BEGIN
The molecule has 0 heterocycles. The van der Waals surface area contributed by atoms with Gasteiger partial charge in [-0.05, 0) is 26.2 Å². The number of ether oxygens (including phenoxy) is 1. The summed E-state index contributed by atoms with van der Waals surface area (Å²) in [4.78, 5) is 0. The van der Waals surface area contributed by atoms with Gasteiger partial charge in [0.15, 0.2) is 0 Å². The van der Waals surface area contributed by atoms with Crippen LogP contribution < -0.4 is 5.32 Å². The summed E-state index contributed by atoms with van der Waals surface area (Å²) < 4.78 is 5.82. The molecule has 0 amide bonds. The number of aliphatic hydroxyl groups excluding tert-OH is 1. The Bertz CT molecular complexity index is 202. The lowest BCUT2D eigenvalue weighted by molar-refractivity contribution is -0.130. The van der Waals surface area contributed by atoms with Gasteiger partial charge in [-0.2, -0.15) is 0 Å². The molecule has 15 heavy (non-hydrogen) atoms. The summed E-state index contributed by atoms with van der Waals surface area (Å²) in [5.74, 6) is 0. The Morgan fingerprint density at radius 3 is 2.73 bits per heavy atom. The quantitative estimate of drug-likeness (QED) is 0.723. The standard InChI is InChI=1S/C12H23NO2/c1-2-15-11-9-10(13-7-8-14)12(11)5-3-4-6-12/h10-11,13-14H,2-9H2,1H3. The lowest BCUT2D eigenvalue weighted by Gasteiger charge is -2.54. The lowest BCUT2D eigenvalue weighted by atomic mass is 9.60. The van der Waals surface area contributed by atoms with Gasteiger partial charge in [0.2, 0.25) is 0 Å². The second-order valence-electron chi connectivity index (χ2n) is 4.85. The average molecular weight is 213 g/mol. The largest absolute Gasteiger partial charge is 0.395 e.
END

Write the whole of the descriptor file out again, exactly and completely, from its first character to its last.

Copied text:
The molecule has 0 heterocycles. The van der Waals surface area contributed by atoms with Gasteiger partial charge in [-0.05, 0) is 26.2 Å². The number of ether oxygens (including phenoxy) is 1. The summed E-state index contributed by atoms with van der Waals surface area (Å²) in [4.78, 5) is 0. The van der Waals surface area contributed by atoms with Gasteiger partial charge in [0.15, 0.2) is 0 Å². The van der Waals surface area contributed by atoms with Crippen LogP contribution < -0.4 is 5.32 Å². The summed E-state index contributed by atoms with van der Waals surface area (Å²) < 4.78 is 5.82. The molecule has 0 amide bonds. The number of aliphatic hydroxyl groups excluding tert-OH is 1. The Bertz CT molecular complexity index is 202. The lowest BCUT2D eigenvalue weighted by molar-refractivity contribution is -0.130. The van der Waals surface area contributed by atoms with Gasteiger partial charge in [-0.2, -0.15) is 0 Å². The molecule has 15 heavy (non-hydrogen) atoms. The summed E-state index contributed by atoms with van der Waals surface area (Å²) in [5.74, 6) is 0. The Morgan fingerprint density at radius 3 is 2.73 bits per heavy atom. The quantitative estimate of drug-likeness (QED) is 0.723. The standard InChI is InChI=1S/C12H23NO2/c1-2-15-11-9-10(13-7-8-14)12(11)5-3-4-6-12/h10-11,13-14H,2-9H2,1H3. The lowest BCUT2D eigenvalue weighted by Gasteiger charge is -2.54. The lowest BCUT2D eigenvalue weighted by atomic mass is 9.60. The van der Waals surface area contributed by atoms with Gasteiger partial charge in [0.2, 0.25) is 0 Å². The second-order valence-electron chi connectivity index (χ2n) is 4.85. The average molecular weight is 213 g/mol. The largest absolute Gasteiger partial charge is 0.395 e.